Social Justice Usage
The concept of diversity encompasses acceptance and respect. It means understanding that each individual is unique, and recognizing our individual differences. These can be along the dimensions of race, ethnicity, gender, sexual orientation, socio-economic status, age, physical abilities, religious beliefs, political beliefs, or other ideologies. It is the exploration of these differences in a safe, positive, and nurturing environment. It is about understanding each other and moving beyond simple tolerance to embracing and celebrating the rich dimensions of diversity contained within each individual.
Diversity is a reality created by individuals and groups from a broad spectrum of demographic and philosophical differences. It is extremely important to support and protect diversity because by valuing individuals and groups free from prejudice and by fostering a climate where equity and mutual respect are intrinsic, we will create a success-oriented, cooperative, and caring community that draws intellectual strength and produces innovative solutions from the synergy of its people.
“Diversity” means more than just acknowledging and/or tolerating difference. Diversity is a set of conscious practices that involve:
- Understanding and appreciating interdependence of humanity, cultures, and the natural environment;
- Practicing mutual respect for qualities and experiences that are different from our own;
- Understanding that diversity includes not only ways of being but also ways of knowing;
- Recognizing that personal, cultural and institutionalized discrimination creates and sustains privileges for some while creating and sustaining disadvantages for others;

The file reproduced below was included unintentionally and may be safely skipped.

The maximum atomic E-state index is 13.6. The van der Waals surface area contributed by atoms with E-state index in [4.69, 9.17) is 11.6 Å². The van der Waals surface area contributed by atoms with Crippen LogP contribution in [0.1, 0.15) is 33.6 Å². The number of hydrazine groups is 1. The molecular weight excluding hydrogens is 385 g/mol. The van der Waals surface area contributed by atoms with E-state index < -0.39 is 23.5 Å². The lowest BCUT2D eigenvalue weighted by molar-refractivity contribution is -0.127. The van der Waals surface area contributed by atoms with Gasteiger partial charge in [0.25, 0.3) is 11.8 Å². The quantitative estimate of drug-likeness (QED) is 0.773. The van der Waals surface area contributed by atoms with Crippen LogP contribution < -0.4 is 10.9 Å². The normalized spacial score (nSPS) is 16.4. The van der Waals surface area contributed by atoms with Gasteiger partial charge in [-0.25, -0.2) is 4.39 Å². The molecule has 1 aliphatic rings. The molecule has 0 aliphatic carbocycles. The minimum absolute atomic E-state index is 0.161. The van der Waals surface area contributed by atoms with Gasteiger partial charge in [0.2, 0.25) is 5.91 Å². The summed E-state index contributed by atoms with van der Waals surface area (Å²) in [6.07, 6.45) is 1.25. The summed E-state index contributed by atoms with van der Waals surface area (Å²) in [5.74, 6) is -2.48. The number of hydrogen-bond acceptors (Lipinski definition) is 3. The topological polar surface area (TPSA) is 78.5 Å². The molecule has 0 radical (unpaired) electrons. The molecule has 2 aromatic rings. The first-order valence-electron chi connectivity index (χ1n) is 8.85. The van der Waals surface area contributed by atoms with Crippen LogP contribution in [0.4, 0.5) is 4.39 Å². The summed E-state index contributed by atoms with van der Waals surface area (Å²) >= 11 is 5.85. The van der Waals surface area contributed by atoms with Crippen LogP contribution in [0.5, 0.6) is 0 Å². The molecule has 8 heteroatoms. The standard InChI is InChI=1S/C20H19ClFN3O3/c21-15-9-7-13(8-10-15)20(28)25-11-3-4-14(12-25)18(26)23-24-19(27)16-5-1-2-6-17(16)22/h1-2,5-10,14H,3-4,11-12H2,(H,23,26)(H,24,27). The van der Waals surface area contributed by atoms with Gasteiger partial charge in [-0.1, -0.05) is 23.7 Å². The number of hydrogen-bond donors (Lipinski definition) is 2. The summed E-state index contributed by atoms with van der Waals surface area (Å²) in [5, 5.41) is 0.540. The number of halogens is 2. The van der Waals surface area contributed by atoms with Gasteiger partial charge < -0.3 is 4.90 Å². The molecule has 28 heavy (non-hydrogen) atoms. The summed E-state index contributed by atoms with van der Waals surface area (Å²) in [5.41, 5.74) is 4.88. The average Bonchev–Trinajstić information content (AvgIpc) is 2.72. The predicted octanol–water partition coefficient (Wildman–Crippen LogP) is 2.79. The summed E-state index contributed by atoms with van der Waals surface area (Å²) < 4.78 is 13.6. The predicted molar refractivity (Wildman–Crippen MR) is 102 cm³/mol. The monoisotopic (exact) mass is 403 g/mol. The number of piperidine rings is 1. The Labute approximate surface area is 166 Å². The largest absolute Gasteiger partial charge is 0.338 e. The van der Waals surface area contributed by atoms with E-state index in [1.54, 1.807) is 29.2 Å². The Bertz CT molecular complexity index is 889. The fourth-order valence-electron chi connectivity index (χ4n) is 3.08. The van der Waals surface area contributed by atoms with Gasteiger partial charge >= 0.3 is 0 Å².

- Building alliances across differences so that we can work together to eradicate all forms of discrimination.
Diversity includes, therefore, knowing how to relate to those qualities and conditions that are different from our own and outside the groups to which we belong, yet are present in other individuals and groups. These include but are not limited to age, ethnicity, class, gender, physical abilities/qualities, race, sexual orientation, as well as religious status, gender expression, educational background, geographical location, income, marital status, parental status, and work experiences. Finally, we acknowledge that categories of difference are not always fixed but also can be fluid, we respect individual rights to self-identification, and we recognize that no one culture is intrinsically superior to another.
New Discourses Commentary
The first thing to notice about this definition of “diversity” is that it’s oddly long and isn’t likely to match the definition you’ve been carrying for the word. You’re likely to think “diversity” means something about having different identities and points of view represented, and yet this definition immediately asks us for more, first and particularly that differences be explored in a “safe, positive, and nurturing environment.” It also requires “embracing and celebrating” diversity. Therefore, under the auspices of Critical Social Justice, “diversity” mandates creating and maintaining such an environment, which in turn requires controlling it. As indicated, “diversity” includes “knowing how to relate” to others across demographic differences, which will also be controlled under Theory (see also, inclusion).